By Lucinda Marshall
17 October, 2006
I am a middle-aged woman, complete with grey hair, wrinkles, sagging
breasts and stretch marks, on October 18, I will celebrate Love Your
Body Day, an event sponsored by the NOW Foundation. The celebration,
now in its ninth year, is designed to draw attention to the horrendous
damage to self-esteem that is experienced by women as a result of the
purposeful efforts of "Hollywood and the fashion, cosmetics and
diet industries. to make each of us believe that our bodies are unacceptable
and need constant improvement."
Because of the relentless
messages we receive telling us that our bodies are less than ideal,
women spend billions of dollars every year to 'improve' ourselves and
salve our damaged self-esteem. For most American women, feeling insecure
about our bodies and how we look is a way of life. We are bombarded
daily with images of what we should look like, images that for the vast
majority of us don't come naturally.
Unless of course we go on
a fad diet. Never mind that most of those fail, we still spend some
$3 billion dollars a year on weight reduction programs and diet food.
Or we could undergo cosmetic surgery, and millions of us do, despite
the risks. We spend billions on cosmetics (many of which contain unregulated,
harmful ingredients), fashion magazines and the latest clothes. We dye
our hair at the first sign of grey. In short, we have (literally) bought
into a national epidemic of feminine insecurity.
The latest manifestation
of the normal is ugly mantra is a new show on ABC, "Ugly Betty".
Is Betty ugly? Not according to the promo shots. She just happens to
be of normal build, maybe a size 10 (which the show description characterizes
as, "slightly pudgy"), wears glasses and clothes that haven't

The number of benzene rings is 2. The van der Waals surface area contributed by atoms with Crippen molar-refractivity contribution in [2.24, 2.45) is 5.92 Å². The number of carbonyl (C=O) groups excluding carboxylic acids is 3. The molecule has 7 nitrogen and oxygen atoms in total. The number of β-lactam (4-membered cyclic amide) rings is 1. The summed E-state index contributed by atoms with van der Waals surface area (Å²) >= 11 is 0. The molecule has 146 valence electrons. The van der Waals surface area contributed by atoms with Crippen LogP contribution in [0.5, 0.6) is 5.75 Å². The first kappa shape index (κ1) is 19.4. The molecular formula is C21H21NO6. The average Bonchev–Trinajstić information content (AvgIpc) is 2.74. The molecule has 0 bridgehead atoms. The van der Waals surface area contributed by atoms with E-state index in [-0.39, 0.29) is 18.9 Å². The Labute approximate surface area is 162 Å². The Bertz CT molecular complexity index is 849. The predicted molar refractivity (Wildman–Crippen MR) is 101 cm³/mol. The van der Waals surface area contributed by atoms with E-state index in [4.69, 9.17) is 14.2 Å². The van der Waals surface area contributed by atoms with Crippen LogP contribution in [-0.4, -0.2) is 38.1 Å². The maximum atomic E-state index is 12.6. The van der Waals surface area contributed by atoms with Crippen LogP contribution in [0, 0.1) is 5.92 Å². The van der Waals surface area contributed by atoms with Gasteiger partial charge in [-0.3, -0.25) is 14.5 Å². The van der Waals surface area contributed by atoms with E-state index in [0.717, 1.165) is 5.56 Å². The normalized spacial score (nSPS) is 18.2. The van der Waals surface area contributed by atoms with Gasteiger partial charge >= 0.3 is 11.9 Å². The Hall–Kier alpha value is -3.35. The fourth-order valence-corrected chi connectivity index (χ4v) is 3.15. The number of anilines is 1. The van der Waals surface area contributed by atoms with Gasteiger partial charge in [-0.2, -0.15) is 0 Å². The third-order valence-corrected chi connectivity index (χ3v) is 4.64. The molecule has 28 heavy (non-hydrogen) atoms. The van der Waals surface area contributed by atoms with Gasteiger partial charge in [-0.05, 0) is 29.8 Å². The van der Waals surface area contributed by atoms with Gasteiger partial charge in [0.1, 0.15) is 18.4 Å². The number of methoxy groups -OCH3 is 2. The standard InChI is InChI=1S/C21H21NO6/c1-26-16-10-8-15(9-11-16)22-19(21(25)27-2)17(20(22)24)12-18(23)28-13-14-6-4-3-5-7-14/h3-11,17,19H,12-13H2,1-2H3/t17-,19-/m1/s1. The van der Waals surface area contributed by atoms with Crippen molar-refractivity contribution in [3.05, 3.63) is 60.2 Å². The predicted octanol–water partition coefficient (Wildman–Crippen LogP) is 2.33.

been advertised in Vogue or Glamour and has braces that make her look
like a 14-year-old girl, not a grown woman. The theme of the show? Betty
and her sex-crazed boss conquer the "sharks" of the fashion
industry who include, "many couture co-workers with botoxed smiles."
Definitely a worthy heroine.
But of course we all know
that Betty isn't really a role model, she is just a laughable character
on a sitcom. Not someone to be emulated. For that we watch the likes
of the CW's "America's Top Model" where the women who are
winners are tall, anorexically skinny, have big breasts, perfect hair
and behave in sexually suggestive ways. This, in the age of pimp chic,
is the epitome of female perfection
While positive role models
for girls and women are still marginalized, pornography can be easily
downloaded to an IPod or a cellphone. Video games use prostitutes as
characters and offer virtual violence against women as entertainment.
While Janet Jackson's breasts offend us, misogynist hate language has
become extremely common on both television and radio where words such
as" bitch", "slut" and "whore" are now
used with impunity, particularly on shows marketed to teens and young
adults. Most images of women in advertising are scantily clad and depicting
violence against women is an acceptable advertising theme as long as
it sells the product.
It has become normal to consider
normal women ugly. We abide by the denigration of women's bodies because
it is very, very profitable. The result for millions of women is not
only damaged self-esteem and unrealistic expectations, but damaged health
and bodies as well. And that is a very, very high price to pay.
Lucinda Marshall is a feminist artist, writer and activist.
She is the Founder of the Feminist Peace Network, www.feministpeacenetwork.org.
Her work has been published in numerous publications in the U.S. and
abroad including, Counterpunch, Alternet, Dissident Voice, Off Our Backs,
The Progressive, Countercurrents, Z Magazine , Common Dreams and Information
Clearinghouse. She blogs at WIMN Online.
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